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Parrot diet – the importance of good nutrition

The best thing you can do for your bird is to give it the right food. A bad parrot diet is a common cause of health problems. The right parrot diet can positively impact on your birds health, appearance, longevity and even behaviour. Keep reading to find out what is the best parrot diet for your bird.

Seeds

For many years we have been feeding parrots on a type of seed mix, which vary depending on the size and species of the bird in question. However seed diets are mostly inappropriate as they do not meet a birds basic nutrient requirements. The most commonly fed seeds are often lacking in over 30 essential nutrients. The other problem with seeds is that they allow selective eating. When given the choice parrots will opt to eat the high fat and high sugar parts of their diet first. Not only are these often calorific, leading to weight gain and obesity, but they are often the parts lacking the most nutrients. Most birds for instance will pick out the sunflower seeds and peanuts first.

There is yet another problem with seeds which can cause more concerning health issues. Poorly stored and poor quality seeds can harbour spores for aspergillus. This fungus can be inhaled by the birds eating the contaminated food; leading to a fungal infection of the respiratory system, which can be life threatening and difficult to treat. Therefore we do not recommend feeding seeds to your bird, think of them as junk food.

Pelleted food

Instead of seeds we recommend you feed a pelleted diet, such as Harrisons. These diets are made of a mix of vegetables, fruits, grains and seeds. They are fortified with vitamins and minerals, and are baked into pellet. These parrot diets are nutritonally balanced and prevent your bird from picking certain parts. The main problem however is converting your parrot over to these nutritious pellets from the seed junk food. For more information on how to convert your bird over to pellets click here. These pellets are not as stimulating for your parrot as seeds. Therefore we recommend feeding about 60-80% of your birds food as pellets and the rest as a variety of vegetables and fruit.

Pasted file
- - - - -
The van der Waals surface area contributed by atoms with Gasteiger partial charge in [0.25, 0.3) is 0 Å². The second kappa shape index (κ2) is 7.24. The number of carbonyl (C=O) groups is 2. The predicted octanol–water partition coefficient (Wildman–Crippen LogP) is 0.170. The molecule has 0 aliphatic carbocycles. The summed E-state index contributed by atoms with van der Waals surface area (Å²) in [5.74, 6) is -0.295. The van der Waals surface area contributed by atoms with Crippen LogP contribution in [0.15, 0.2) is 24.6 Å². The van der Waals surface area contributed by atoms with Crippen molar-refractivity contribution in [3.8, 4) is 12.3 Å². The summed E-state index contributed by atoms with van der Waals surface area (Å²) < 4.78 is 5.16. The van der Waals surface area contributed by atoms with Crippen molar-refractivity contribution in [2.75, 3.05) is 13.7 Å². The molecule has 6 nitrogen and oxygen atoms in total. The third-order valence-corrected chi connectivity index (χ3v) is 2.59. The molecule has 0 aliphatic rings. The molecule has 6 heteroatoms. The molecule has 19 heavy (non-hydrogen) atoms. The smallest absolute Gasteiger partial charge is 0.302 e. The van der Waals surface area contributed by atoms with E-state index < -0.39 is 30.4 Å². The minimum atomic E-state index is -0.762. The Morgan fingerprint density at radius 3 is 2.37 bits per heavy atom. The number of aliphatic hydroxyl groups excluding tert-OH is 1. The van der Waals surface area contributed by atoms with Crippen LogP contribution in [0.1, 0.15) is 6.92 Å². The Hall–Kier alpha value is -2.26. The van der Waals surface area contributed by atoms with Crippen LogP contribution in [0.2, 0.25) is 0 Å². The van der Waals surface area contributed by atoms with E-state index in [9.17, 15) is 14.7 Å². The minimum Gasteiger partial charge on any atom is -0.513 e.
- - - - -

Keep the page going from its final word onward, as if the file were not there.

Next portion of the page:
From www.harrisonsbirdfoods.com

Vegetables

Fresh vegetables, ideally organic, should be offered daily. Aim for the majority of vegetables to be leafy green or dark yellow. Vary how they are offered, such as whole, chopped or lightly cooked. They can also be clipped on the side of the cage or fed in a special puzzle feeder to increase stimulation and natural foraging behaviour. Recommended vegetables include: kale, cauliflower, broccoli, carrots (root and top), herbs, green beans, sweet peppers, chili peppers, romaine lettuce, swiss chard, sweetcorn, cucumber, aubergine, pumpkin, spinach, courgette, green beans and sweet potato.

Fruits

Fruits should also be fed in a wide variety but only make up a small portion of the parrot diet. They are often full of sugars and lower in nutrients, so aim for the deeply coloured fruits as these are often more nutritious. It is also important with fruits that your parrot is not given the stone, pips or apple seeds as these can be toxic.  Fruits that can be fed include: mango, apple, papaya, kiwi, berries, pineapple, pomegranate, peaches, melon, grapes, oranges, bananas, apricots, cranberries, pears and tangerines.

Fresh fuits and vegetables

Other things to feed

Variety is the key and so there are other things that you can add in to your parrot diet in small amounts. These include: pulses, cooked brown rice, cooked quinoa, oats, wheat, barley, cooked lentils, cooked pasta and even small amounts of lean cooked meat and poultry and boiled eggs. Nuts can be fed but they should be human grade organic and shelled, they should be given as the occasional treat or used for training.

What not to feed

Apart from seeds there are other things that should be avoided in the parrot diet. Toxic foods include avocado, chocolate and rhubarb. Beverages containing caffeine or alcohol should be avoided.  Birds are often lactose intolerant so dairy products should be avoided. Onions, sprouted lima, fava and navy beans should be avoided as well.

Conclusion

In conclusion parrots should be fed a parrot diet based on pellets supplemented with a wide variety of fresh vegetables and the occasional fruit or other treat. If you have any concerns about your parrots diet, please get in touch.